This Week's Inspiration- Abstract Expressionism, Post-War America, and New Beginnings

by - Sunday, January 11, 2015

This year, I am going to try to give each week an art theme that ties into some of the things on my mind. Sometimes, when we go to museum, especially ones that display contemporary art, the works we see on display can seem really distant and removed from anything in life. This is the opposite of the truth! In the Post-WWII years, modern art literally traveled closer to us, as the center of the art world's attention moved to New York and the Abstract Expressionists. These artists (mostly men, but we can talk more about that later) set off a chain reaction in art that would bridge the gap between fine art and everyday labor, concerns, even bringing in the junk of everyday life. The thinking of Jackson Pollock, Mark Rothko, Barnett Newmann, and their acceptance by art dealers created a new interest and new direction for art.

Jackson Pollock, Untitled, 1942-44 from nationalgalleries.org
Most people can recognize a drippy, allover Jackson Pollock painting, but did you know he was trained by WPA muralists? He only came to what we know by way of a long brush with Jung, psychoanalysis, and an arguably more talented wife. His original training, with famous muralist Thomas Hart Benton, was much more historically motivated and thoughtful. He learned there to work in large scale, but I doubt what he ended up with is what Benton had in mind. In the course of his career, Pollock went from this:

Jackson Pollock, Going West, 1934 from twitter.com
To paintings like these:
Jackson Pollock, Full Fathom Five, 1947- from  ibiblio.org
To get there, he went through another phase we don't often consider.  In the early 40's, Pollock combined automatism (the Surrrealists process of just drawing without thinking) and a strain of psychology where this kind of drawing could offer you new information about your own subconscious (or the unconcious symbols each individual collects in their own mind). He began this as part of his treatment for alcoholism, but the concept of letting the work erupt out of the artist without much deep thought became the root of his practice.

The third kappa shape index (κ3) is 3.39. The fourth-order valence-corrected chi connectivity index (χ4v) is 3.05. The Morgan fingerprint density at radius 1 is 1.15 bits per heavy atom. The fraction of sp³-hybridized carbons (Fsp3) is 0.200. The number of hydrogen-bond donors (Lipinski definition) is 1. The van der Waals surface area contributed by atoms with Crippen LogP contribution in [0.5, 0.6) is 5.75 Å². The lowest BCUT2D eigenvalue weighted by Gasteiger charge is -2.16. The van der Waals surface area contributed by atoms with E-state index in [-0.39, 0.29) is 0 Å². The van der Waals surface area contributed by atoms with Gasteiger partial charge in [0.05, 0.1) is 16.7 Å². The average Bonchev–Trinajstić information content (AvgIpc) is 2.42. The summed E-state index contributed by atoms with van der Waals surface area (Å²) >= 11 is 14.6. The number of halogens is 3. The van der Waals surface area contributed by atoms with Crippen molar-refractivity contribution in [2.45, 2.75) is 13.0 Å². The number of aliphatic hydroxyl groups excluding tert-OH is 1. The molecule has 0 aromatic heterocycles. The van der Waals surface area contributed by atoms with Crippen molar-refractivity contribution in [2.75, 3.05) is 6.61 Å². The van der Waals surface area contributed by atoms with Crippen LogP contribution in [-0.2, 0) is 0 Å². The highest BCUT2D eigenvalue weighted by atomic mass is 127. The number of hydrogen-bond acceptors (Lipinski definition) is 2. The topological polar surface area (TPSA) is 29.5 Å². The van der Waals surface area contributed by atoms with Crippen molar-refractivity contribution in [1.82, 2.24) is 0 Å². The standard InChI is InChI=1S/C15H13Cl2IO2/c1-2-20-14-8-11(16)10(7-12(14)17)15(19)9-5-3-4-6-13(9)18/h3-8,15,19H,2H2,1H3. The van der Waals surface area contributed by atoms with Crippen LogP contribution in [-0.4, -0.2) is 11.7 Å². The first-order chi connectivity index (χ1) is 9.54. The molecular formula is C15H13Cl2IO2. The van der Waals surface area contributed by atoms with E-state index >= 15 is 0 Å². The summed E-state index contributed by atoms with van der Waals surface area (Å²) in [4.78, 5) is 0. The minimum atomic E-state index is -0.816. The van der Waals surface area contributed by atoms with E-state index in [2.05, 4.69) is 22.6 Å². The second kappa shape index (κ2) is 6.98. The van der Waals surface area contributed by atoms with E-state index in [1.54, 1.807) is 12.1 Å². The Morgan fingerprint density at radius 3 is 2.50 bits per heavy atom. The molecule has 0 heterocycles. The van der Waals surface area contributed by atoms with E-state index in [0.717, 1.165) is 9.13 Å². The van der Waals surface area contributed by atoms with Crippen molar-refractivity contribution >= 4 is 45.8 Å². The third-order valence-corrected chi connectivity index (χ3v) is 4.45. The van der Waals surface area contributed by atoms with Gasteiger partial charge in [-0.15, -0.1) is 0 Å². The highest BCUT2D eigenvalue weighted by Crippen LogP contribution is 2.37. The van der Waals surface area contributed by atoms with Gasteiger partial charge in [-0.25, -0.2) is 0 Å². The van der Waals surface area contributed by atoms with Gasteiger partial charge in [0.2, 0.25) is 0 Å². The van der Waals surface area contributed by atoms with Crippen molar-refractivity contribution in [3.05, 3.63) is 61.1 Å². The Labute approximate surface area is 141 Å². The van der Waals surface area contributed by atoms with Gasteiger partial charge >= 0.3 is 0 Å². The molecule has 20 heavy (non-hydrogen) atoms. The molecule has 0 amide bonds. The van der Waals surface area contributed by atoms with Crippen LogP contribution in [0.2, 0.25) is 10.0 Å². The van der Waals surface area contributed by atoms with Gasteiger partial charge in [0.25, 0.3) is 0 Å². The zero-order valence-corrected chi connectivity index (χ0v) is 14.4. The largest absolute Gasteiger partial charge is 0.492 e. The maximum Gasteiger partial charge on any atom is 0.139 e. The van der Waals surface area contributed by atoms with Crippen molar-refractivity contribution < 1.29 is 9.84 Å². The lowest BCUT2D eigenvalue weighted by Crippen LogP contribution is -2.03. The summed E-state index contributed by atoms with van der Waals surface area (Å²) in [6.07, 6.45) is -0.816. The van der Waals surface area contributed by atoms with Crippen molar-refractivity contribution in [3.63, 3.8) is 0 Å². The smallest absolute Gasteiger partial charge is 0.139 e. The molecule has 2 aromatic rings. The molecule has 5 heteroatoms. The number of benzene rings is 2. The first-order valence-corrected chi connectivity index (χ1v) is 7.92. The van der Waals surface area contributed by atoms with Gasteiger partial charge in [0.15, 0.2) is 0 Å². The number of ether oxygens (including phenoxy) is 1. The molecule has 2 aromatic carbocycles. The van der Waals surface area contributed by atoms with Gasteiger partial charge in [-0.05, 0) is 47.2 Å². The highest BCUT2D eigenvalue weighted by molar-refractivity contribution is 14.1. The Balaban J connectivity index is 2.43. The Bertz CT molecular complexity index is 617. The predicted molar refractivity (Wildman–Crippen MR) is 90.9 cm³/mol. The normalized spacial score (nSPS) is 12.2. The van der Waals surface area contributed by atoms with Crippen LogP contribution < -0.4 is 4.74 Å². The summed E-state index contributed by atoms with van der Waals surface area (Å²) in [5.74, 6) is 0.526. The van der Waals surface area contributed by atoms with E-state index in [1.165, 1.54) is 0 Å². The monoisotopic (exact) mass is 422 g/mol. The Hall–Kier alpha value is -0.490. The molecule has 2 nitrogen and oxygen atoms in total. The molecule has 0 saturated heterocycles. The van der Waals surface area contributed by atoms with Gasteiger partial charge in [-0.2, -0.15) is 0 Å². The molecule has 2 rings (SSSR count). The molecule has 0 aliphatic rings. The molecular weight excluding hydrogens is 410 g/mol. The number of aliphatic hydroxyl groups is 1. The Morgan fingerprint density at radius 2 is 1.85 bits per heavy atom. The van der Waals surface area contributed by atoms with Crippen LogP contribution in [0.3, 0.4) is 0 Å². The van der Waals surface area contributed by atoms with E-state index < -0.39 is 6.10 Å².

Here at the start of the year, I feel like many of us are thinking about starting afresh, and I feel like one of the lessons we can take from his process (and long and boozey road to his signature style) is that starting new requires the kinds of detours that change the way you think about yourself and what you are doing. It hardly ever is as simple as one decision and TADA! New You! So as I think about things I want to change and the larger direction I want this year to take, I am going to spend the rest of January thinking about AbEx (and more contemporary work that still resonates with their ideas)- so I hope that it can be helpful to you too!


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